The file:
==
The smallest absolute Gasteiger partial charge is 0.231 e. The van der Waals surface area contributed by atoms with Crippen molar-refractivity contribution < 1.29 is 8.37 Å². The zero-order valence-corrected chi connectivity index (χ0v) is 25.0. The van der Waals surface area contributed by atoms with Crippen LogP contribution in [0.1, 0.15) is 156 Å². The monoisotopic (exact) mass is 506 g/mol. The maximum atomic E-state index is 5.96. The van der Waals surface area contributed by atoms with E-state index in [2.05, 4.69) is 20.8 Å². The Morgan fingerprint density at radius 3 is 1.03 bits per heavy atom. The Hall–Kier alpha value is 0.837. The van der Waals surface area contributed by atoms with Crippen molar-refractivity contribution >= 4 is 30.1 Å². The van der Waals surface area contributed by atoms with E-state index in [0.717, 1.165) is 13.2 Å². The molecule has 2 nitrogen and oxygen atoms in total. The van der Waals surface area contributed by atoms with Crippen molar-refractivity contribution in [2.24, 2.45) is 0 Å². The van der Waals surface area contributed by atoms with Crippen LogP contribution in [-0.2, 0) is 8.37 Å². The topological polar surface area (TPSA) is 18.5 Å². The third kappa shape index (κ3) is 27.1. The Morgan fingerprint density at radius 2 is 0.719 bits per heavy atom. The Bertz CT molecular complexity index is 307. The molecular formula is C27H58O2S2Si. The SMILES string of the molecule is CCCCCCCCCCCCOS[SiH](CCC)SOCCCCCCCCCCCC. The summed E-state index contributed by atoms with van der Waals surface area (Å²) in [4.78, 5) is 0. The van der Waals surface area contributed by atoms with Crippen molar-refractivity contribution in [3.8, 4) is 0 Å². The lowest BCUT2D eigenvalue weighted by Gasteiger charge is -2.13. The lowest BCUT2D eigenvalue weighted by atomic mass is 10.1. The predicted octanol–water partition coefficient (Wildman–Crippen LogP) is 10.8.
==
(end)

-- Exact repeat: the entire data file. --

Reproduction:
The smallest absolute Gasteiger partial charge is 0.231 e. The van der Waals surface area contributed by atoms with Crippen molar-refractivity contribution < 1.29 is 8.37 Å². The zero-order valence-corrected chi connectivity index (χ0v) is 25.0. The van der Waals surface area contributed by atoms with Crippen LogP contribution in [0.1, 0.15) is 156 Å². The monoisotopic (exact) mass is 506 g/mol. The maximum atomic E-state index is 5.96. The van der Waals surface area contributed by atoms with E-state index in [2.05, 4.69) is 20.8 Å². The Morgan fingerprint density at radius 3 is 1.03 bits per heavy atom. The Hall–Kier alpha value is 0.837. The van der Waals surface area contributed by atoms with Crippen molar-refractivity contribution >= 4 is 30.1 Å². The van der Waals surface area contributed by atoms with E-state index in [0.717, 1.165) is 13.2 Å². The molecule has 2 nitrogen and oxygen atoms in total. The van der Waals surface area contributed by atoms with Crippen molar-refractivity contribution in [2.24, 2.45) is 0 Å². The van der Waals surface area contributed by atoms with Crippen LogP contribution in [-0.2, 0) is 8.37 Å². The topological polar surface area (TPSA) is 18.5 Å². The third kappa shape index (κ3) is 27.1. The Morgan fingerprint density at radius 2 is 0.719 bits per heavy atom. The Bertz CT molecular complexity index is 307. The molecular formula is C27H58O2S2Si. The SMILES string of the molecule is CCCCCCCCCCCCOS[SiH](CCC)SOCCCCCCCCCCCC. The summed E-state index contributed by atoms with van der Waals surface area (Å²) in [4.78, 5) is 0. The van der Waals surface area contributed by atoms with Crippen molar-refractivity contribution in [3.8, 4) is 0 Å². The lowest BCUT2D eigenvalue weighted by Gasteiger charge is -2.13. The lowest BCUT2D eigenvalue weighted by atomic mass is 10.1. The predicted octanol–water partition coefficient (Wildman–Crippen LogP) is 10.8.